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IITs ban 20 start-ups in placement season: Ten lessons for students, entrepreneurs

When IITs decided to ban 20 start-ups from taking part in their placement offers, were they hasty? It is not that only start-ups have revoked their offers to students. Many established companies have revoked their offers in the past, says Kris Laxmikanth, Founder CEO & Managing Director, The Head Hunters India, Bangalore.

Sectors that lose their sheen and thus do not attract students from prestigious institutes have taken place cyclically in the country. The dotcom bust in 2001 and then the Lehman crisis in 2008 made these sectors pariahs for campus recruitments. ''It is a churn that is periodically taking place and now it is the turn of start-ups," points out an analyst.


Can a few start-ups being blacklisted make it easier for students to make 'safe' , `secure' and 'stable' career choices?

Firstpost spoke to people in the industry and start-up founders to find out what this ruling from IITs will mean for the sector. The reactions were varied with many supporting the stand the IITs have taken and terming it as a right step, but there were also a few who felt students at premier institutions like IITs were being honed in their skills not only for their future careers but also on how to make good a bad situation. So what is this fuss about, they ask.

Here are a few lessons from the IIT ruling for start-ups and students, too:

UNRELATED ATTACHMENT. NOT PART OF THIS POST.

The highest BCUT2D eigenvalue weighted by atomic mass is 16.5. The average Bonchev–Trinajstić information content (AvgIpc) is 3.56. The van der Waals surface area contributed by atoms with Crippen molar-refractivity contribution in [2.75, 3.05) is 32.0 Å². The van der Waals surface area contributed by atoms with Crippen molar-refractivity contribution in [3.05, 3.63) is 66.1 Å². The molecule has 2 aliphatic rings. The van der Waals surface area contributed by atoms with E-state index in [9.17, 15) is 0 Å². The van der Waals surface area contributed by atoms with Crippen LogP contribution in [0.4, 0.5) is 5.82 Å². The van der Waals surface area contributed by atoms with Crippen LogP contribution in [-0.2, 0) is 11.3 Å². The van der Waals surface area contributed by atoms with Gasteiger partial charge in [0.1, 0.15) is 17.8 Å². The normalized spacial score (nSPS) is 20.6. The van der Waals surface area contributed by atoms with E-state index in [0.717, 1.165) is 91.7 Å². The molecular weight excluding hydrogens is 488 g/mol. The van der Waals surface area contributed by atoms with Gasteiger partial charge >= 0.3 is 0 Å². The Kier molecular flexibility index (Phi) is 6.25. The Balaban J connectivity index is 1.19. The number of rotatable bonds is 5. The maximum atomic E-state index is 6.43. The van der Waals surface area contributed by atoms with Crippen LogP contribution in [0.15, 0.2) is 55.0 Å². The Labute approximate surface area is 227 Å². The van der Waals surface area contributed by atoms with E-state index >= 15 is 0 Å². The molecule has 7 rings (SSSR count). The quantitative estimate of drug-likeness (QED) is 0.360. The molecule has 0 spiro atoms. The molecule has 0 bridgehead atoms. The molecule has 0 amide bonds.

A strong message sent: Paula Mariwala, Partner, Seedfund, and Co-Founder, Stanford Angels says that IITs have sent a strong message across to campus recruiters: Learn to honor your commitment to students. “Start-ups must be more judicious when they make offers. However, market conditions are fluid and students must factor that too,” she says.

Defence mechanisms needed in campuses: The start-up scene in India is maturing from every perspective. The IIT graduate is only a engineering student with hardly any exposure to the real world, says Ankur Bisen, Senior Vice President, Teknopak Advisors.  “Start-ups offer big salaries and this is the only motivator for students to decide on accepting their offers. Many students have loans and family responsibilities which influence their decision to take up these job offers. When the music stopped [in the once buoyant start-up sector], the risks have unfolded. So I feel, campuses must put down a defence mechanism in place to protect students."

Social fabric must be paid attention to: Though GMV growth, order values and returns are important, there are other aspects of running a business that start-ups must pay attention to. Suchi Mukherjee, Founder and CEO, Limeroad - an online social commerce platform for men and women,  says that "long-term sustainable and credible brands will have to co-exist with the existing social fabric in order to create true value. All businesses – whether start-ups or not – have to increasingly pay a lot of attention to it.”

Banning is a sarkari-type reaction: The decision to ban a few start-ups from making job offers to IIT graduates reeks of a sarkari kind of reaction, says Sairee Chahal, CEO and Founder, - a website that focuses on women and the career space. Chahal says bans don't have a place in a free market economy. “By banning some start-ups, the IITs are creating a culture of entitlement. This [the job sector] is the real prep for which students have been studying and coached at these institutes. They must learn to face the consequences."